This article calls for harmonizing state law legislation on social enterprises, due to the potential discrepancy between the various states on the nature and legal structure of social enterprises. Since 2008, legislators in thirty-five (35) states across the United States of America and the District of Columbia, have enacted some form of innovative social enterprise legislation. This new revolution in corporate law is called social entrepreneurship, mirroring social movements in the aftermath of the 2008 financial crisis. Public opinion has led to a shift in prevalent corporate governance theory, from current share-holder centric corporate governance to collaborative corporate governance. A new generation of entrepreneurs, corporations, shareholders and other stakeholders now work together to resist short-termism, achieve long-term value, and incorporate in their charters a deep obligation to act for the benefit of society at large.

These developments are new, and to date there is no established body of precedent that judges, entrepreneurs, managers, board of directors or legal counsel can rely upon to make day-to-day decisions, as well as interpret and elucidate the governing laws. Accordingly, there will likely be different statutory interpretations of the nature and legal structure of a social enterprise by the different jurisdiction's courts. Courts will be faced with determining what constitutes a social enterprise, when there is no agreed upon definition of what it means. Furthermore, a review of current literature on social entrepreneurship reveals ill-defined, fragmented, and incoherent theoretical terms of social enterprise and social entrepreneur. Harmonization of social entrepreneurship law is extremely important because of the prevalence of commercial and other public benefit transactions that extend beyond state borders.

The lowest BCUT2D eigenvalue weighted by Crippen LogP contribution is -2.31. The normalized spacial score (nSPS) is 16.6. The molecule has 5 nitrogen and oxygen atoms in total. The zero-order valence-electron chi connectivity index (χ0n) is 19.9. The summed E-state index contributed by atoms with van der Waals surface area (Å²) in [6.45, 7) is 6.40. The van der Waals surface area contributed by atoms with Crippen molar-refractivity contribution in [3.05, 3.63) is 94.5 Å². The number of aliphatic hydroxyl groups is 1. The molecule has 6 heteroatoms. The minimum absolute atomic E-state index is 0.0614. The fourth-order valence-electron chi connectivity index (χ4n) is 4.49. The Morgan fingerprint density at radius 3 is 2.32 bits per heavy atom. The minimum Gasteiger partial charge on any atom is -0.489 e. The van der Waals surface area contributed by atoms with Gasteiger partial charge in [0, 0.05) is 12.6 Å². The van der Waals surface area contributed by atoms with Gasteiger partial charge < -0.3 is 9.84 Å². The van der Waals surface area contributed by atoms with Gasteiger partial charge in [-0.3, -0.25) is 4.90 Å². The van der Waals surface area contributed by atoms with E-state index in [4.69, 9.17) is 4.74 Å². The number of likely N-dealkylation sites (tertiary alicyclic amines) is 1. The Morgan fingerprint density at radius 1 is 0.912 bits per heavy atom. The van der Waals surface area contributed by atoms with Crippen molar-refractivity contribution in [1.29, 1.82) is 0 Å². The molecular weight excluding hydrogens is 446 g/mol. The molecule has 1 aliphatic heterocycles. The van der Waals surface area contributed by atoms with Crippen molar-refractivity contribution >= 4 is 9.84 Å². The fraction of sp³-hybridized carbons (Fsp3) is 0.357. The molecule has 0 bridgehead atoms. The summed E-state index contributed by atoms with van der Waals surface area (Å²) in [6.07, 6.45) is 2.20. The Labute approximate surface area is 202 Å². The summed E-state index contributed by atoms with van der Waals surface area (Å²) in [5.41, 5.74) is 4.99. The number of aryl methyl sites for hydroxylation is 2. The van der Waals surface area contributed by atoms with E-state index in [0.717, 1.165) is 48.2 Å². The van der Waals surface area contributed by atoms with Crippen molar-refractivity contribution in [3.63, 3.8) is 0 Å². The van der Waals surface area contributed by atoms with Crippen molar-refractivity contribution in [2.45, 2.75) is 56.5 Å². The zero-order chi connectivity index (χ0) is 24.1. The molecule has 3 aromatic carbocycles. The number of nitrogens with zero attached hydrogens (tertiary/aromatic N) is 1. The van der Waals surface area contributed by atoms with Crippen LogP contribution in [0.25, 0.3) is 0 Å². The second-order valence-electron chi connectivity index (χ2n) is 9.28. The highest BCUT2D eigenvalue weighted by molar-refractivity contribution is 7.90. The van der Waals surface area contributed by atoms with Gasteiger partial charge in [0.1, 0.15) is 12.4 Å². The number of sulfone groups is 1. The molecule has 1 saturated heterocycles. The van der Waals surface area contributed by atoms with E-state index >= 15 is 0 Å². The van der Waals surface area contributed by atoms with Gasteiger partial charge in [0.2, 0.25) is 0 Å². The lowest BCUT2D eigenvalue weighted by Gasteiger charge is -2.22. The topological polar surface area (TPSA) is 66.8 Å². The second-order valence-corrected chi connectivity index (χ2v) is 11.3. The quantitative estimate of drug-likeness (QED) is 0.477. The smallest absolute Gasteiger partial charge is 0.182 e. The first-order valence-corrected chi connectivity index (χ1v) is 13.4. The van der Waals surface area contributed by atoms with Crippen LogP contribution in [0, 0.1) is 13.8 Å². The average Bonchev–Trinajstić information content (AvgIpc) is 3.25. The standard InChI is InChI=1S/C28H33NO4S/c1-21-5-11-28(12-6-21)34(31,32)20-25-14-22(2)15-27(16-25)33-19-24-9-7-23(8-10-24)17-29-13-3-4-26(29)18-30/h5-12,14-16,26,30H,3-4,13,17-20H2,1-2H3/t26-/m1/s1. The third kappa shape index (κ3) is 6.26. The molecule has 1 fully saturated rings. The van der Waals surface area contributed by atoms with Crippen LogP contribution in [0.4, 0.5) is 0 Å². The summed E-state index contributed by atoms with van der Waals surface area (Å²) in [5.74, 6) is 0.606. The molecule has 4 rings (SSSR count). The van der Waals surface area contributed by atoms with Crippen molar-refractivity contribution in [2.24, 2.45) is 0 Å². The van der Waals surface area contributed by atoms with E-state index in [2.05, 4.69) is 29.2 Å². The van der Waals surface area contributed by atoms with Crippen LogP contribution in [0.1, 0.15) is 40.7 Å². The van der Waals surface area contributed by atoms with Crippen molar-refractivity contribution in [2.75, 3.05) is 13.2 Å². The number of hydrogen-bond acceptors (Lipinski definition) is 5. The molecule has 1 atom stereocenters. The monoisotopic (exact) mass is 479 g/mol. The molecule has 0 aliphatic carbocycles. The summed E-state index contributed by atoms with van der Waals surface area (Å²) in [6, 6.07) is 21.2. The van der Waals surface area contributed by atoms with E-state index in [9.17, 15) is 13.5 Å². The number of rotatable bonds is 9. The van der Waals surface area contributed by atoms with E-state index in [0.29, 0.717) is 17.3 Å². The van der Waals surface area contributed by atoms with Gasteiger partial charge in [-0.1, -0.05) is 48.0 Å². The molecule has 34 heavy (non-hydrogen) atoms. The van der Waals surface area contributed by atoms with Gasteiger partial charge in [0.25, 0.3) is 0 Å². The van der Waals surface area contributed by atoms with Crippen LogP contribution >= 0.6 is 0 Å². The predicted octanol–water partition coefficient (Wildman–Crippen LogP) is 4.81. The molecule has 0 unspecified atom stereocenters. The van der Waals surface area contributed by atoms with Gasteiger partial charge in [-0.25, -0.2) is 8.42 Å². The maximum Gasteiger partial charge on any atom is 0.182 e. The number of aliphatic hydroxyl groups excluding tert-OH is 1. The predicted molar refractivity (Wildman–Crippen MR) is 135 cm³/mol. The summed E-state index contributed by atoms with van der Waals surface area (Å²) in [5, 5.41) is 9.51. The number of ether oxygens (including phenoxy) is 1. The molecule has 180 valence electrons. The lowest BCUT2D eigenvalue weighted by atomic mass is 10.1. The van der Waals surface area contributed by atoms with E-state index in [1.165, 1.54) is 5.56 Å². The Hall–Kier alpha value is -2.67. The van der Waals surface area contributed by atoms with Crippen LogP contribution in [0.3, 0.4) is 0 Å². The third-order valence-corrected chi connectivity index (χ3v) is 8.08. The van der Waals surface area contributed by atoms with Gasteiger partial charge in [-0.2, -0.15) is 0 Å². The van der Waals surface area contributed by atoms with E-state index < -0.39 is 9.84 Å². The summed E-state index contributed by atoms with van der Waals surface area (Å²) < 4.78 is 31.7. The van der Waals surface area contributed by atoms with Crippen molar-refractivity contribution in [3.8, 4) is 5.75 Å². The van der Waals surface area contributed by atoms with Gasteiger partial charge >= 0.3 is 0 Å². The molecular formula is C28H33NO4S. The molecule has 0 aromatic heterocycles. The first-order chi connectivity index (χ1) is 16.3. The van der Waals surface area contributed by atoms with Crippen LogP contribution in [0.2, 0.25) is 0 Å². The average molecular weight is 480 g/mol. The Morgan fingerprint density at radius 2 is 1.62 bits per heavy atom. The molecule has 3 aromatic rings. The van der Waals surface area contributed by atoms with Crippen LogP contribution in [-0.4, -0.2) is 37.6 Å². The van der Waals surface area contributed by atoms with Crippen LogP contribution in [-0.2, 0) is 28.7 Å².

This article attempts to bridge the research gap, and propose a simple, inclusive, coherent and unified test that the courts, regardless of the jurisdiction, can use to determine what constitutes a social enterprise, while allowing flexibility to the various jurisdictions to tailor the language in the test to meet their unique needs and preferences. One of the elements of the “social enterprise” test centers on the identity of the founder, i.e., the social entrepreneur. Since it is not clear who is a social entrepreneur, this article will also propose a test to determine whether the founder of the entity is indeed a social entrepreneur or merely a social activist. Justice Sandra Day O’Connor’s iCivics example is used to illustrate the elements in the test for branding a “social entrepreneur.” It presents the Justice in a new light as an iconic American social entrepreneur and a pioneer of the civics education digital game-based learning.


Social Entrepreneurship, Entrepreneurship, Corporate Governance, Corporate Law, Policy, Legislation

Publication Date


Document Type


Place of Original Publication

University of Pennsylvania Journal of Business Law

Publication Information

20 J. Bus. L. 520 (2018)

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Law Commons


COinS Anat Alon-Beck Faculty Bio